Sunday, February 20, 2011

Spotlight on: Mikel Rouse

[purchase all albums in this post here]

Take a look at the picture above. That’s Mikel Rouse. He looks like he just finished playing a folk or blues song, and everything went right and the audience loved it. Maybe this was at a folk festival, you might think. Well, not exactly. Mikel Rouse looks this way nowadays, and there are certainly touches of folk and blues in what he does now. But the journey that got him here is one of the most fascinating tales I know. In introducing Rouse to you, I am limited to five songs, one from each of five albums sprinkled throughout Rouse’s career. In his case, that isn’t nearly enough. Rouse began in a band that once opened for Talking Heads, he has composed for full orchestras and chamber ensembles, and used both electronic and organic instruments, separately or in combination. Rouse is so prolific that only about half of his music has even been recorded. And there is an important side of his artistry that I am unable to present: Rouse has been not only a musician but also a film maker, and much of his music is meant to be presented with a visual component. I can tell you that Rouse’s album Quorum is a work for solo drum machine, but that’s not quite true. Quorum is the music for the Alvin Ailey American Dance Theater’s piece Vespers. The music can only be properly appreciated in combination with the choreography of Ulysses Dove and the performances of the six Alvin Ailey dancers. (You can search You Tube for video of this by looking for Alvin Ailey Vespers; the video quality could be better, but it will give you the idea.) Nevertheless, what I can share with you is a suitable taste of Mikel Rouse. I hope you will come away from this post inspired to explore further.

Mikel Rouse Broken Consort: Winter in Wyoming

I mentioned that Mikel Rouse once opened for Talking Heads. The band was called Tirez Tirez. I must have read about them in the New York Times, because I actually bought one of their albums back in the 1980s. Now, they are all but impossible to find. There are three songs on You Tube to give you an idea, but only one of their albums was even released on CD, and vinyl copies are in the hands of collectors. Tirez Tirez built their songs on grooves which had interlocking parts, but didn’t seem to change much in the course of a song. The vocals were high and thin, really just another instrument in the ensemble. But you could listen to a song at the beginning, and then part way through, and you would be amazed that you got from the one place to the other. This is a layman’s description of Minimalism, and, technically, there is a lot more to it. Minimalism was pioneered by Phillip Glass, and in his lengthy pieces, the changes come very slowly, and try the patience of the listener. But, in the shorter form of a pop song, time is compressed, and the gradual change becomes fascinating. Also, because of those interlocking parts I mentioned, it is possible to listen to this music from different angles as the song progresses. To my ear, this is what Tirez Tirez was after, and they largely succeeded.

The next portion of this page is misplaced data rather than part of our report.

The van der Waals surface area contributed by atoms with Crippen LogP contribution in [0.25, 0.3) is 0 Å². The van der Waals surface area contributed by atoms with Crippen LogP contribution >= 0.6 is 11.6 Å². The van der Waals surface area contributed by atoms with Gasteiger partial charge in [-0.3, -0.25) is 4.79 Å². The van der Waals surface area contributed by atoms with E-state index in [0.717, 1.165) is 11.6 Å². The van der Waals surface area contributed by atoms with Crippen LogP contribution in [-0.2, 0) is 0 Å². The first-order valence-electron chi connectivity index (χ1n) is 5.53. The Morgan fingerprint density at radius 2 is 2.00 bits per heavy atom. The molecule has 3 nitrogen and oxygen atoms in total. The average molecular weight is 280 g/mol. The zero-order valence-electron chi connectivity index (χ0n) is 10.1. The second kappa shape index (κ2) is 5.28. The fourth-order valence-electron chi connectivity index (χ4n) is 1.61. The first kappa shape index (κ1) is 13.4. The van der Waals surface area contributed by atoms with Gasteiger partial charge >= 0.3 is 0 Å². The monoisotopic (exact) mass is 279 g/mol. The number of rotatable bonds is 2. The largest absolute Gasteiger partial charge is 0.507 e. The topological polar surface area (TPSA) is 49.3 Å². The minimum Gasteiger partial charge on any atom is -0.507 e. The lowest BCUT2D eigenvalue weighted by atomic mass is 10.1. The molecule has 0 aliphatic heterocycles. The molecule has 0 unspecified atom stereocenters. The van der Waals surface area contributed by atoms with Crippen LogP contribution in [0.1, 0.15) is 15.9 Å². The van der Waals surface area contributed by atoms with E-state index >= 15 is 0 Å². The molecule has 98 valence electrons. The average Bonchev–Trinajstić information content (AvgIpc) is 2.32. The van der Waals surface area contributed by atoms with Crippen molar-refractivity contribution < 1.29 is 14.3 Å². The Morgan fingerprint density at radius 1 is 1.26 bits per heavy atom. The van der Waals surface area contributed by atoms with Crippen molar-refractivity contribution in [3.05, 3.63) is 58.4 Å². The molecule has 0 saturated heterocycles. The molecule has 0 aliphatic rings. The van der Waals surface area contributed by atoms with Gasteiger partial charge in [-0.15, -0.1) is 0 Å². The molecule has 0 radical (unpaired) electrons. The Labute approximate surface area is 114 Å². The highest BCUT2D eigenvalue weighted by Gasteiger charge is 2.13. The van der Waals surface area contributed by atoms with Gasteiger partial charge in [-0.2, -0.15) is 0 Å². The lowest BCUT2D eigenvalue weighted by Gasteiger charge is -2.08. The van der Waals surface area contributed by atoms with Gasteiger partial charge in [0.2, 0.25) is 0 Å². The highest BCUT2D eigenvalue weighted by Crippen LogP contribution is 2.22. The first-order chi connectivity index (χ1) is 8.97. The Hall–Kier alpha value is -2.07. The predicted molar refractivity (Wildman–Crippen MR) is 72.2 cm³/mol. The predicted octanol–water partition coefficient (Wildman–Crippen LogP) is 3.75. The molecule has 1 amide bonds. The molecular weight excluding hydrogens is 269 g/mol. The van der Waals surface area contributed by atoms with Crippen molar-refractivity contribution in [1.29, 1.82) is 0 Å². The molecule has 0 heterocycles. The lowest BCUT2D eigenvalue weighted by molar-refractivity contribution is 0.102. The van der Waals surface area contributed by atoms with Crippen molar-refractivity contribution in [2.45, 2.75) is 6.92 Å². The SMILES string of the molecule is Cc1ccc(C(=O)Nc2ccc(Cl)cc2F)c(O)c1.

But soon enough, Mikel Rouse formed his Broken Consort. The vocals are gone, and the instrumentation is a mix of classical instruments and electronic ones. Winter in Wyoming has the interlocking patterns as its foundation, but there is also a longer theme and variations on top of this. This makes the song a good introduction to the music of the Mikel Rouse Broken Consort.

Mikel Rouse: A Brief History of My Boy‘s Life

There was a great deal of music in between, but ten years later Rouse created Failing Kansas. All of the instruments and voices you here are performed by Mikel Rouse. Failing Kansas is a work that is best appreciated as a whole, but I can only present one song. In A Brief History of My Boy’s Life, I can hear harmonica, guitar, flute, and some electronics. Rouse is still laying down an interlocking pattern, but now he is starting to find connections between Minimalism and blues. The vocals on the album are all spoken, with overdubbed voices seemingly having uneasy conversations. Boy’s Life has a definite lead vocal part, but the background vocal comes first. The traditional call-and-response is turned upside down, with the background vocal becoming a sly prod. Rouse sees the interaction of voices as part of the ensemble, and he calls this vocal technique counterpoetry. It sounds technical, and possibly off-putting, but don’t let it scare you.